The air operated steam valves 42, 44, and 49 are controlled by air valves 42a, 44a, and 48a (Fig. 1) having operating solenoids 42s, 44s, and 483 (Fig. 4), respectively. Similarly, the air operated water valves 40, 43, and 45 (Fig. 1) are controlled by air valves 49a, 43a, and 45a having operating solenoids 40s, 43s, and 45s (Fig. 4), respectively, and the air operated hydraulic valve 85 is controlled by an air valve 05a having an operating solenoid 85s. is directly controlled by a solenoid 48s.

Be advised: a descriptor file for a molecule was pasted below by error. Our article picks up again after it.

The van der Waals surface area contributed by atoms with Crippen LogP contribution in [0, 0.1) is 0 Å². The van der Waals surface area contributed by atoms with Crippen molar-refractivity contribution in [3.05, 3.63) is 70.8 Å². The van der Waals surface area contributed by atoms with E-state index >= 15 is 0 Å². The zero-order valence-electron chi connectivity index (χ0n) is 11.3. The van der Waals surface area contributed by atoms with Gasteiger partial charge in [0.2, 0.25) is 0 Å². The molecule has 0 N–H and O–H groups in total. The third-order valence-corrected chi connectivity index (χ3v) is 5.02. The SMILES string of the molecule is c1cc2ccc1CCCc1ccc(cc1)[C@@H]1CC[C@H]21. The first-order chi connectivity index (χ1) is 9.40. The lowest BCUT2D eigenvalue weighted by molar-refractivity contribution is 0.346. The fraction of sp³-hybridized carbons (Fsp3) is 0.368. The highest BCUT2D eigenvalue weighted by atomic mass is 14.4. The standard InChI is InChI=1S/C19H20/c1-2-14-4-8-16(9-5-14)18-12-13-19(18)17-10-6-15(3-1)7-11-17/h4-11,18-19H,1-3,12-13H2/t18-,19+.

The relays 85 and 86 are arranged to be responsive to the temperature of the thermocouple 59, the relays 81 and 88 are arranged to be responsive to the temperature of the thermocouple 60, and the relays 89 and 90 are arranged to be responsive to the temperature of the thermocouple 8I. Any suitable amplifying means may be interposed between the thermocouples and their respective relays. As shown, temperature indicating amplifiers of the well known oscillator type are utilized to provide the desired degree of amplification, the relays 85 through 99 preferably being of the microswitch type. Since the amplifiers associated with each thermocouple are identical, a description of one will suffice.